Claude had other ideas. Because of  his heritage, he knew that the poor soil of the Argonne was the perfect place for the subtlest oak to enrich his grands vins d'Ay - if only he could identify and authenticate the forest of this ideal wood. Thanks to Claude's 20-year friendship with Camille Gauthier, a 'meraindier' (tree cutter), the last link in the puzzle has been solved. So Maison Giraud now choose all their own oak from trees that are 150 year old, 100 per cent  Argonne authenticated, the only houses in Champagne that can make this claim. Claude signs off in his laconic humorous style: ' Since 1990, there's been no racking. If you touch the wine, you lose its sense. We're not bio or extremist, we just use sustainable methods to make the best wine. Steel tanks are inert, the cask is alive, giving texture, tension , durabilty.' Another way of saying great Champagne. The sweetest irony is the two entry- level cuvees made in stainless steel, Esprit de Giraud, white and pink, are still of the highest quality at their price point.

That's a long enough post for one day...for a full report on the current Giraud range,  the next postfollows in a few days.

Friday, 6 September 2013

A fresh look to Bordeaux at the Westbury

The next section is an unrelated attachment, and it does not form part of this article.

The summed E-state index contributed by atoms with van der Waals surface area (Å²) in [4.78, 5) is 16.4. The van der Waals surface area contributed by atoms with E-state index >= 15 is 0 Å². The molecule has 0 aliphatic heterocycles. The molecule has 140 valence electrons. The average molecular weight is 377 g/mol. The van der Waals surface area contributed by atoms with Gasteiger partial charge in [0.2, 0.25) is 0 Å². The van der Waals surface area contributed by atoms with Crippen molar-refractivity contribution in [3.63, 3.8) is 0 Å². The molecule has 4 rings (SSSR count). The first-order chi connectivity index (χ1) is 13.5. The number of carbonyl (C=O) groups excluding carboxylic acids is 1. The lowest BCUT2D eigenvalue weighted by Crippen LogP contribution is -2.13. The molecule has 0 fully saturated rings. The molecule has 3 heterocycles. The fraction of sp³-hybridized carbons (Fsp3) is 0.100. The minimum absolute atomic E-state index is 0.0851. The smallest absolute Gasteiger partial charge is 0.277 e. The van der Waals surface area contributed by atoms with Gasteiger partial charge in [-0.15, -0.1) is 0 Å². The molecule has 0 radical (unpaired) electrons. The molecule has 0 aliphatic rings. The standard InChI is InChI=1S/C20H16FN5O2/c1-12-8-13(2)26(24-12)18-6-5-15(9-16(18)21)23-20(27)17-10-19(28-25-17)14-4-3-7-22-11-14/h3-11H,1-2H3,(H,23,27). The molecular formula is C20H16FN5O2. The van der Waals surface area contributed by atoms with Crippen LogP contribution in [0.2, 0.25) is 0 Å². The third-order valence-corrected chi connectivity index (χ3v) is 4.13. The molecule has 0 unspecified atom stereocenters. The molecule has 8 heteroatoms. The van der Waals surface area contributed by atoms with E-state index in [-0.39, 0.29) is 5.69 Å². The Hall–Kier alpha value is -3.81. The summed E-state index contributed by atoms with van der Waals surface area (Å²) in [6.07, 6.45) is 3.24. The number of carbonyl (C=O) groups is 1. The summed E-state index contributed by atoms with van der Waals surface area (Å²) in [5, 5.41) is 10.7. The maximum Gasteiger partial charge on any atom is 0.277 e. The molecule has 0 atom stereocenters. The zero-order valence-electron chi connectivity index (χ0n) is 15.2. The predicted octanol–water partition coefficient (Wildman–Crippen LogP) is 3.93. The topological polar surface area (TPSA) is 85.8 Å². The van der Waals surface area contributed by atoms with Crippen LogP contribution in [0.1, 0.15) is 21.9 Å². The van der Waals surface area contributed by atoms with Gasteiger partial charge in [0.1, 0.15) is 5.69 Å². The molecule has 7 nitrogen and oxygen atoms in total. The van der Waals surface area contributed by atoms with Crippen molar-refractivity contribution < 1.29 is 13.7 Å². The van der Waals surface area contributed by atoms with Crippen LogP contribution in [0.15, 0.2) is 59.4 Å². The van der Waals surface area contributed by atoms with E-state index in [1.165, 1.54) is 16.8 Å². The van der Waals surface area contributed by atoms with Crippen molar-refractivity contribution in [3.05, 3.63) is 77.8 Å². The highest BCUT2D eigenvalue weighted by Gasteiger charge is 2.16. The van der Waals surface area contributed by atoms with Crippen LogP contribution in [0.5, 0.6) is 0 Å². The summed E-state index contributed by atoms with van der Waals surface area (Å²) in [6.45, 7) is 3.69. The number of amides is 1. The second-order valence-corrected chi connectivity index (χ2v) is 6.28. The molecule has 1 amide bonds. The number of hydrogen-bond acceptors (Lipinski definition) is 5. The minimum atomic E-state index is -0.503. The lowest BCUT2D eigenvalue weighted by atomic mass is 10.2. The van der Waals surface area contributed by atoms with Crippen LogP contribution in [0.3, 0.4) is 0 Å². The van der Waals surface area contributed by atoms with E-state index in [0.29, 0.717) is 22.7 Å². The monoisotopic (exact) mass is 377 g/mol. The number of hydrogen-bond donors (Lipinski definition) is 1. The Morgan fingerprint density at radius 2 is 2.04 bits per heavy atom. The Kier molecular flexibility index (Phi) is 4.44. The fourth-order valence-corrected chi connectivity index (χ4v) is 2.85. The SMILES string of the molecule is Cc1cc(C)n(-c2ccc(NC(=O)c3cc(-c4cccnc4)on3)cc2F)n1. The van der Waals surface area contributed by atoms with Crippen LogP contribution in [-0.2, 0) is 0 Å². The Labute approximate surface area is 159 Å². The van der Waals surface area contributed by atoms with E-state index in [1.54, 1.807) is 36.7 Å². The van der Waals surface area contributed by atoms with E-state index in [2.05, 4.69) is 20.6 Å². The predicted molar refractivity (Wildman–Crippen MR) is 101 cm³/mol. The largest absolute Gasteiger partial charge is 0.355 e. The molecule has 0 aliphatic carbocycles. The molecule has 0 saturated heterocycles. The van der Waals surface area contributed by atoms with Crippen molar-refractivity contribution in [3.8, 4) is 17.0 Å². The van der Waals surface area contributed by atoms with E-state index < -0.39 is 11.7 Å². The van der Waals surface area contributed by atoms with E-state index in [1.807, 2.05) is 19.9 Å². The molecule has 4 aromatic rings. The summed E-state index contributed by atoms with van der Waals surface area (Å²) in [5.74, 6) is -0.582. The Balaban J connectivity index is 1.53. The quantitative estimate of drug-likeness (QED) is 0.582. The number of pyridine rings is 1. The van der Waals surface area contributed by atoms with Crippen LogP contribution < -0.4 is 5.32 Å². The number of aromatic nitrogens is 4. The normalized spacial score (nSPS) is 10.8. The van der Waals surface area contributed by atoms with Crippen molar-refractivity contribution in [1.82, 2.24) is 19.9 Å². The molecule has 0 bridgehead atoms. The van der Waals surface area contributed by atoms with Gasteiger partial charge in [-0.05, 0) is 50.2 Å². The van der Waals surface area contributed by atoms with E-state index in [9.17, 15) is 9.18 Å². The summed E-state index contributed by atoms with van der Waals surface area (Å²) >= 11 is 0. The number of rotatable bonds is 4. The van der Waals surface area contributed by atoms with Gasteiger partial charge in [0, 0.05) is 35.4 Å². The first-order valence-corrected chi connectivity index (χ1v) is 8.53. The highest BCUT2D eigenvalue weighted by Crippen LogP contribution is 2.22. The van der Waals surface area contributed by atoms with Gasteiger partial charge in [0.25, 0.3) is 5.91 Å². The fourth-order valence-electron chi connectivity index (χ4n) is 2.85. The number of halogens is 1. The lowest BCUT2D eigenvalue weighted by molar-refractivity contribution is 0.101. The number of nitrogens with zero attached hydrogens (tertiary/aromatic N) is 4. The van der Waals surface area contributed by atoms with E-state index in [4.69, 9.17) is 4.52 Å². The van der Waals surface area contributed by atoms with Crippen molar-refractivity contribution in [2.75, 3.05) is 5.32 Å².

Last night was one of the most enjoyable evenings I've had in a while, taking my mind off a sore knee inflicted by my falling on the stairs in the middle of the night after a blameless alcohol-free supper. Louise Hill organized a wine dinner for 12 in a delightful svelte room off Alyn Williams' splendid restaurant at the Westbury. So good to see professional wine friends, Hugh Johnson, Charles Metcalfe, Neal Martin, Patrick Schmitt and Tom, the Cambridge wine blogger. Louise the one delightful female company and her husband, Neil the wine tipster, always good value.We had come to hear three growers from Fronsac, Graves and Margaux give eloquent proof of Innovation & Change in Bordeaux. We kicked off with an impressive aperitif, Chateau Couhans, Pessac- Leognan blanc 201, presented by Romain Baillou. Although it was pure Sauvignon, it wasn't the grape's usual descriptors that struck some of us, but as Hugh said, a genuine sense especially of the clay and limestone terroir from which it sprang, in the best part of Pessac-Leognan for whites between Chx Carbonnieux and Bouscaut. The dramatic improvement in this wine apparently owes a lot to an infra -red technology that analyses the soil, applies ripeness tests and determines homogeneous areas. Geeky, I know, but it works.